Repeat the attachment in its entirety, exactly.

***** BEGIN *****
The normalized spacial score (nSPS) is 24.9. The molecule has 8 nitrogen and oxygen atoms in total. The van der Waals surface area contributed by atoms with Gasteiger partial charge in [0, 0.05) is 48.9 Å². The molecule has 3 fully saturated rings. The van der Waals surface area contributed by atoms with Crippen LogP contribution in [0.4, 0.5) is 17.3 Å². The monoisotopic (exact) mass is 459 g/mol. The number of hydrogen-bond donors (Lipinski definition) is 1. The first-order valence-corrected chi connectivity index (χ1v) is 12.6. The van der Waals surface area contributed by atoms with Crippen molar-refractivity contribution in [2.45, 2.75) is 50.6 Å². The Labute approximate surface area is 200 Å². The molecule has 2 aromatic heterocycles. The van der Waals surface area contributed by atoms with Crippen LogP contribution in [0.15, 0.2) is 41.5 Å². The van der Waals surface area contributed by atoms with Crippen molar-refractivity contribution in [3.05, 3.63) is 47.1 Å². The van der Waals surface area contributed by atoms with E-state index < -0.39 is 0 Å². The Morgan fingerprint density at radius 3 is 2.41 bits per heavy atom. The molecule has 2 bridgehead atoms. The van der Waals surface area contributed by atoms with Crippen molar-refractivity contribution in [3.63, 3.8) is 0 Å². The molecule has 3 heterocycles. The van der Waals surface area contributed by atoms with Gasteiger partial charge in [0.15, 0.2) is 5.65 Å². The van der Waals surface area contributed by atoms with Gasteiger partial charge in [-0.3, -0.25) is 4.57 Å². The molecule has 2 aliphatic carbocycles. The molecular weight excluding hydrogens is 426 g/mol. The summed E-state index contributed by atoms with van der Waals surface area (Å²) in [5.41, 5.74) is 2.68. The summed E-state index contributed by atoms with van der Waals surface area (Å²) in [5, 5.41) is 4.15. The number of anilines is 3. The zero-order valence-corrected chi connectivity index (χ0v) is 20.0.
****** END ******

The normalized spacial score (nSPS) is 24.9. The molecule has 8 nitrogen and oxygen atoms in total. The van der Waals surface area contributed by atoms with Gasteiger partial charge in [0, 0.05) is 48.9 Å². The molecule has 3 fully saturated rings. The van der Waals surface area contributed by atoms with Crippen LogP contribution in [0.4, 0.5) is 17.3 Å². The monoisotopic (exact) mass is 459 g/mol. The number of hydrogen-bond donors (Lipinski definition) is 1. The first-order valence-corrected chi connectivity index (χ1v) is 12.6. The van der Waals surface area contributed by atoms with Crippen molar-refractivity contribution in [2.45, 2.75) is 50.6 Å². The Labute approximate surface area is 200 Å². The molecule has 2 aromatic heterocycles. The van der Waals surface area contributed by atoms with Crippen LogP contribution in [0.15, 0.2) is 41.5 Å². The van der Waals surface area contributed by atoms with Crippen molar-refractivity contribution in [3.05, 3.63) is 47.1 Å². The van der Waals surface area contributed by atoms with E-state index < -0.39 is 0 Å². The Morgan fingerprint density at radius 3 is 2.41 bits per heavy atom. The molecule has 2 bridgehead atoms. The van der Waals surface area contributed by atoms with Crippen molar-refractivity contribution in [3.63, 3.8) is 0 Å². The molecule has 3 heterocycles. The van der Waals surface area contributed by atoms with Gasteiger partial charge in [0.15, 0.2) is 5.65 Å². The van der Waals surface area contributed by atoms with Gasteiger partial charge in [-0.3, -0.25) is 4.57 Å². The molecule has 2 aliphatic carbocycles. The molecular weight excluding hydrogens is 426 g/mol. The summed E-state index contributed by atoms with van der Waals surface area (Å²) in [5.41, 5.74) is 2.68. The summed E-state index contributed by atoms with van der Waals surface area (Å²) in [5, 5.41) is 4.15. The number of anilines is 3. The zero-order valence-corrected chi connectivity index (χ0v) is 20.0.